Being a social animal, it’s our moral responsibility to give respect to both genders and provides equal rights to all, since no society, be it in humans or animals, is complete if anyone gender is discriminated against.
We not only to help men but also to educate society to understand the basic concept of true gender equality, focusing to bring harmony in families and safeguarding the social fabric, which has deteriorated to a large extent because of the ongoing hollow feminism.
We work for the rights of transgender through collaborations with individuals, organizations, and Government departments to provide them opportunities and to bring them into mainstream society.
In order to bring them to mainstream society and provide life with dignity- workshops on Financial Literacy, General Awareness and Personality Upkeep and Skill Trainings.
We work to ensure that all children enjoy their rights, including free education, and that they are protected from being forced into labour, which hinders their development.
We work at the grassroots level to help underprivileged children and women access quality education. Education is important for the social and economic development of any nation. Education is an important tool that enables women and girls to participate in decisions that affect their lives and in improving their social status. In order to end inequality, it is important that each and every individual in the country is educated and has access to better livelihood opportunities.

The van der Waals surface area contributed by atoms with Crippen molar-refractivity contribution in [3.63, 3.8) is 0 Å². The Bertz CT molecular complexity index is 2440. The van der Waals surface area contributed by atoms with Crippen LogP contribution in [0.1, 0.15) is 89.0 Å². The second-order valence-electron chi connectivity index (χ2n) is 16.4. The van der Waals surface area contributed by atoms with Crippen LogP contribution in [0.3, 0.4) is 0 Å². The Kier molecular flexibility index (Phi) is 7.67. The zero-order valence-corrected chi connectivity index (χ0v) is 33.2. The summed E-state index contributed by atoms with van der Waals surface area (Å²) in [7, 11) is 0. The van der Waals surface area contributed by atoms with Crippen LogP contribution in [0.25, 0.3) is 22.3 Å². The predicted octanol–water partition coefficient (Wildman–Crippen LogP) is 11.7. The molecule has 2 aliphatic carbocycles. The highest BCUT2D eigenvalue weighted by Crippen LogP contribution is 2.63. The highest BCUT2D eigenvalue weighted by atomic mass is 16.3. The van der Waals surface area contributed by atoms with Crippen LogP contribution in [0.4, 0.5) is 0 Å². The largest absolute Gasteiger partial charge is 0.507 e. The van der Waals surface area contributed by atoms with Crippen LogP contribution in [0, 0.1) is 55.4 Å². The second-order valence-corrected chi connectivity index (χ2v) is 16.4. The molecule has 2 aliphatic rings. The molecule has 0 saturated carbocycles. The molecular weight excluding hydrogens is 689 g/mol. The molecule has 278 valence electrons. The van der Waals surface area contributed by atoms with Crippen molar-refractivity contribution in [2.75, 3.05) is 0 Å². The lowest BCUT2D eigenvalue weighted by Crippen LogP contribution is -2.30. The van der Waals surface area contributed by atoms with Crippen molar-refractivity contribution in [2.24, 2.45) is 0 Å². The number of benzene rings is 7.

We work to improve the access to quality healthcare services for the poor and marginalised communities. By identifying the root causes of healthcare challenges, we work at the individual, community, and systemic levels to develop innovative solutions and help implement quality healthcare services. The ambit of our work includes improving of maternal and reproductive health, child health and nutrition, and early identification and treatment of communicable diseases.
We do Mental Health campaign, both to educate people about the importance of mental health and provide short applications designed to actively engage individuals in addressing mental health concerns or maintaining positive psychological behaviours.
We work at the grassroots level to fight human trafficking and other forms of abuse and exploitation. We make every effort to empower and protect vulnerable people, provide holistic support and ensure access to legal services to the survivors of trafficking and strengthen community resilience.